REALTIME I/Q IMBALANCE CORRECTION FOR WIDEBAND RF RECEIVER
A receiver apparatus models and corrects the frequencydependent and the frequencyindependent mismatches between I and Q paths jointly by polynomial estimations. The receiver apparatus may sample digitized I and Q path signals. The sampled data point may be modeled in equations with real and imaginary components. The sampled discrete timedomain data may be converted to frequencydomain data. Multiple statistics values based on the frequencydomain data may be computed. Coefficients for the polynomial equations may be estimated based on the computed statistic values. The channel mismatches may be estimated from the polynomial equations and used to compensate the mismatch either on the I path or the Q path.
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This application claims priority to U.S. Provisional Application Ser. No. 61/612,093, filed on Mar. 16, 2012, the entire content of which is hereby incorporated by reference in this application.
BACKGROUNDIn IQ based signal processing, a baseband signal z(t) is represented as a complex number z(t)=z_{I}(t)+jz_{Q}(t) with the real part z_{I}(t) being referred to as an inphase (I) signal and the imaginary part z_{Q}(t) being referred to as a quadrature phase (Q) signal. A variety of wireless communication protocols depend on IQbased signal processing, in which the baseband signal z(t) is modulated with a carrier frequency and transmitted wirelessly.
In direct down conversion receivers or lowintermediate frequency (lowIF) receivers, system imperfections adversely affect the accuracy of the recovered I and Q signals in the analog domain, which need be estimated and compensated in the digital domain using advanced signal processing algorithms. Some of the system imperfections are caused by an imbalance between components in the I and Q paths. For example, a local oscillator (LO) of a down converter generates the frequencyindependent mismatch, while amplifiers and analogtodigital converters (ADCs) along the I/Q analog paths generate frequencydependent mismatches. There have been algorithms to estimate and compensate for the frequencyindependent mismatches caused by LO. However, existing algorithms for frequencydependent mismatches can not achieve satisfactory performance required for practical applications. Moreover, in practice, due to the change of temperature and other environmental factors, the I/O mismatch is not constant and thus should be tracked by the compensation algorithm.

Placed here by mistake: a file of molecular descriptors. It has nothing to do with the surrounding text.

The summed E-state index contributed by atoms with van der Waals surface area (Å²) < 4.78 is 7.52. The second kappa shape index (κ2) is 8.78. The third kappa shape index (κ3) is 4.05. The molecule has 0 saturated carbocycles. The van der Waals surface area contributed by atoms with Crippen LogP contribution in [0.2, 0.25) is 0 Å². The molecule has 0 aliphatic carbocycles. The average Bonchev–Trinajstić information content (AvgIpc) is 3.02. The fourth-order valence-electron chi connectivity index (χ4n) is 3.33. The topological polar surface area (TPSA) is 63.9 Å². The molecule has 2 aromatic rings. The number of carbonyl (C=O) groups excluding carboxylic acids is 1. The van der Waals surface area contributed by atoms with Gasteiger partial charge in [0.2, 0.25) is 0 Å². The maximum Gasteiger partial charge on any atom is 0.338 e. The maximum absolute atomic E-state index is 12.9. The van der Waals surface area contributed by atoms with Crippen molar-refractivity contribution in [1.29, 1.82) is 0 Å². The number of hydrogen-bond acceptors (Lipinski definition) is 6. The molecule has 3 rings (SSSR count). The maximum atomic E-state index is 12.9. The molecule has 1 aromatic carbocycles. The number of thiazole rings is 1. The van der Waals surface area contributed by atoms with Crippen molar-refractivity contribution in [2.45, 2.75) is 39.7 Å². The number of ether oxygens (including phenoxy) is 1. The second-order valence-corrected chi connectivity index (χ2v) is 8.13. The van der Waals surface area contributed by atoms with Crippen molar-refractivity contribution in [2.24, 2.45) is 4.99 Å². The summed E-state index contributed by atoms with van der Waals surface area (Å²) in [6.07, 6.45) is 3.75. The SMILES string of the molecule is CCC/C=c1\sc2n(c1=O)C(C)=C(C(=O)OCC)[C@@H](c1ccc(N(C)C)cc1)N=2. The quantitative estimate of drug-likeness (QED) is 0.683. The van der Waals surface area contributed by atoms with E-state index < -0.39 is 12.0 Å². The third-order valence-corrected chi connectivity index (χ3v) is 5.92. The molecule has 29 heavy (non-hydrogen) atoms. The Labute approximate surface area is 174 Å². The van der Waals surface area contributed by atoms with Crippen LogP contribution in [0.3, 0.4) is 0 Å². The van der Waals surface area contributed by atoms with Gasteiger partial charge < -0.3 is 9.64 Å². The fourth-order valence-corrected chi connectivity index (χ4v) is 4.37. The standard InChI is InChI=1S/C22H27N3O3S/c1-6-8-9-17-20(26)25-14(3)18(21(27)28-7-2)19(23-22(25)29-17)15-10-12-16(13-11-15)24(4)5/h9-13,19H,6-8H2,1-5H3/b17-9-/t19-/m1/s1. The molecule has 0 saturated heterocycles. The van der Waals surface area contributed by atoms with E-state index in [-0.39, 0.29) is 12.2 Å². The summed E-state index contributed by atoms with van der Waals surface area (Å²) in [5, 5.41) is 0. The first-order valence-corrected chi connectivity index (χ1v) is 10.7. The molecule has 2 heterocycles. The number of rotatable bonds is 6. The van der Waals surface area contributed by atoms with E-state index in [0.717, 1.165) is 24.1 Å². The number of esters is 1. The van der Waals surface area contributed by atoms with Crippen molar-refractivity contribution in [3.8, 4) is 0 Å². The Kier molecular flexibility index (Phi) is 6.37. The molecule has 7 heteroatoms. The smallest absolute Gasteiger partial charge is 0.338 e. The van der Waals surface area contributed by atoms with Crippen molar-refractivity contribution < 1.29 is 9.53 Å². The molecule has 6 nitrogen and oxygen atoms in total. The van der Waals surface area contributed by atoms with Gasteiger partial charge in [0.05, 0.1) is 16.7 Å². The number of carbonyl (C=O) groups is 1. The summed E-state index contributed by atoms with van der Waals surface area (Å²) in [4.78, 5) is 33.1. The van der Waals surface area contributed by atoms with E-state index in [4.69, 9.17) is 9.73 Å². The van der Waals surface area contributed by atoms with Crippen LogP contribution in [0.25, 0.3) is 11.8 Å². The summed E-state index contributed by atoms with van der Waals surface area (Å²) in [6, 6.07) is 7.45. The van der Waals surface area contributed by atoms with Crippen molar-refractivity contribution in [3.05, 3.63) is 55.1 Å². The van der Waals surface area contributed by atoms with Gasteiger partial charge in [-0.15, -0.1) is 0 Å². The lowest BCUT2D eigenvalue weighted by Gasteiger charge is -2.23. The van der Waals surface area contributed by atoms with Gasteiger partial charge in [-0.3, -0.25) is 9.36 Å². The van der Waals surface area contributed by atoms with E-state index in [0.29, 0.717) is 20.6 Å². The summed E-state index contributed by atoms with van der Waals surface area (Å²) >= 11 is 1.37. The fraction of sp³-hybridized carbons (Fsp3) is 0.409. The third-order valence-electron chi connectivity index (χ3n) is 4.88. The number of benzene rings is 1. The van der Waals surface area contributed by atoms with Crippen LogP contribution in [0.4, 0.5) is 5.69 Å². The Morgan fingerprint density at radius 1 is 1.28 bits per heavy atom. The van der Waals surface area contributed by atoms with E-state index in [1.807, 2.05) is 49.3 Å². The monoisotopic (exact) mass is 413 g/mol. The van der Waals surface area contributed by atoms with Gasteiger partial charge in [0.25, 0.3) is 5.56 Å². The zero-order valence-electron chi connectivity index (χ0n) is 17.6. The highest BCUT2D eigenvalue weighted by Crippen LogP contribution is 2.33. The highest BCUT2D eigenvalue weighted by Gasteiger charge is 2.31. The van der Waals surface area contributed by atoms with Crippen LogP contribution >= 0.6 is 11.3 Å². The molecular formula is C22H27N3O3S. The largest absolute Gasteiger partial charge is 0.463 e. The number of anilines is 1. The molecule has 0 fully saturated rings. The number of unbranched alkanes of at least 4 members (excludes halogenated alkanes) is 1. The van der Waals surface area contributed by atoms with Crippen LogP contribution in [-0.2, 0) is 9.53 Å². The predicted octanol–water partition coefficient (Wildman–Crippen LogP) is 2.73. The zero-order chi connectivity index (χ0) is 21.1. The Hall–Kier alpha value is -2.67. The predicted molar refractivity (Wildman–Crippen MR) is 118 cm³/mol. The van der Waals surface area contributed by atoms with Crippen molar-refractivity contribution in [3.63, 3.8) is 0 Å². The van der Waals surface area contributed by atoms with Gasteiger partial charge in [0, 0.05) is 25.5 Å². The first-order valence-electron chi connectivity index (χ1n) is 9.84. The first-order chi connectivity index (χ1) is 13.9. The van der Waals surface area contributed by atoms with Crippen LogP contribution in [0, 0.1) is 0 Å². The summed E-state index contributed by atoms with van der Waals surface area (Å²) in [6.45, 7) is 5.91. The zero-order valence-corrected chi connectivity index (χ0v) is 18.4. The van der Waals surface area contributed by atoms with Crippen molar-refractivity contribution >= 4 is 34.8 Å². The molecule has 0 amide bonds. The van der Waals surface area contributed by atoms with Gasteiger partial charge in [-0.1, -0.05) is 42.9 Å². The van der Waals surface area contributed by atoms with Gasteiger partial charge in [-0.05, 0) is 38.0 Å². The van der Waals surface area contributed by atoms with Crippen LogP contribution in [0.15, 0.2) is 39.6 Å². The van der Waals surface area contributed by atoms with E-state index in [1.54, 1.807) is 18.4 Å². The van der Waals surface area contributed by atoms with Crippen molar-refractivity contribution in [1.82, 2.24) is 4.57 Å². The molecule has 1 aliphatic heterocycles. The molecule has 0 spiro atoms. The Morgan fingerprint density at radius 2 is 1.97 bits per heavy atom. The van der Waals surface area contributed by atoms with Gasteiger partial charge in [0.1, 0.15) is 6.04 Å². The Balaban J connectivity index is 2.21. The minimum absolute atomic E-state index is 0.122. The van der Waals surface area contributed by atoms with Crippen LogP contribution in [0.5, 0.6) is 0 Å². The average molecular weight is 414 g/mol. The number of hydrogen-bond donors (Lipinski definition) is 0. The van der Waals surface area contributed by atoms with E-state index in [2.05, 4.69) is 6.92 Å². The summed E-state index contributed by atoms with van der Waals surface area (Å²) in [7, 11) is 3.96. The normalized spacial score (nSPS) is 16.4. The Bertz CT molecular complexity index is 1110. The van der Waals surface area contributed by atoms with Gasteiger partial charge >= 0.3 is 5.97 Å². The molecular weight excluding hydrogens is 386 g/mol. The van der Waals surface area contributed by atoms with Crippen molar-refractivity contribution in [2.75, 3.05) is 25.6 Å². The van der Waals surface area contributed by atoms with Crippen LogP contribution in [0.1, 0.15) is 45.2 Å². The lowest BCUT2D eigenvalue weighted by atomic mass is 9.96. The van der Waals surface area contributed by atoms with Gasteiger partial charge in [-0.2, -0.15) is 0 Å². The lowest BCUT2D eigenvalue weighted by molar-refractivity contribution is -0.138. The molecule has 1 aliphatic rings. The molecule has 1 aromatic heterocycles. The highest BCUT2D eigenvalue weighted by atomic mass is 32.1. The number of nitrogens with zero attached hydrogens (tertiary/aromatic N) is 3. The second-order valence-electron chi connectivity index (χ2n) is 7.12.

The mismatches are difficult to estimate and compensate for the follow reasons:

 1. The frequencyindependent phase mismatch caused by the LO must be treated separately from the frequencydependent phase mismatch caused by the analog baseband channel because they have to be compensated differently.
 2. Conventional methods to estimate frequencyindependent mismatch may produce invalid results due to the existence of frequencydependent mismatch. It is difficult to estimate two types of mismatches independently without accounting for both types jointly during the estimation.
 3. The imbalance may vary with changes in the environmental factors, such as temperature.
 4. The estimation need to be performed using runtime signals in receivers, for realtime tracking and must converge to valid solution quickly for tracking purpose.
Thus, there is a need to calculate both frequencydependent and frequencyindependent I/Q mismatches jointly and efficiently, and to compensate and correct for the mismatches with high performance and in real time.
In an embodiment, the down converter 106 may include a local oscillator (LO) 108 that generates two sinusoidal waves (ninety degrees out of sync), e.g., cosine and sine waves. These two sinusoidal waves may be mixed with the amplified RF signal at respective multipliers 118.1 and 118.2 to generate baseband I and Q signals.
In an embodiment, the amplifiers 110.1 and 110.2 may be lowpass amplifiers such as transimpedance amplifiers (TIAs) and the amplifier 104 may be a low noise amplifier (LNA).
In one embodiment, the down converter 106 may be a direct down converter and the I/Q signals generated by the direct down converter may be baseband I/Q signals. In another embodiment, the down converter 106 may be lowIF down converter and the I/Q signals generated by the lowIF converter may be lowIF I/Q signals.
In the following description, the baseband signal is used as an example for a QEC process according one embodiment. It should be noted that in another embodiment, the QEC process may be applied to lowIF I/Q signals.
The amplified RF signal before down conversion may be r(t)=2Re[z(t)e^{j2πf}^{c}^{t}]=z(t)e^{j2πf}^{c}^{t}+z*(t)e^{−j2πf}^{c}^{t }where z(t)=z_{I}(t)+jz_{Q}(t) may be the baseband signal and f_{c }is a carrier frequency. The timedomain signal after the down conversion and contaminated by I/Q imbalance may be modeled as
y(t)=y_{I}(t)+jy_{Q}(t)=z_{I}(t)h_{I}(t)+j(cos(φ)z_{Q}(t)−sin(φ)z_{I}(t))h_{Q}(t)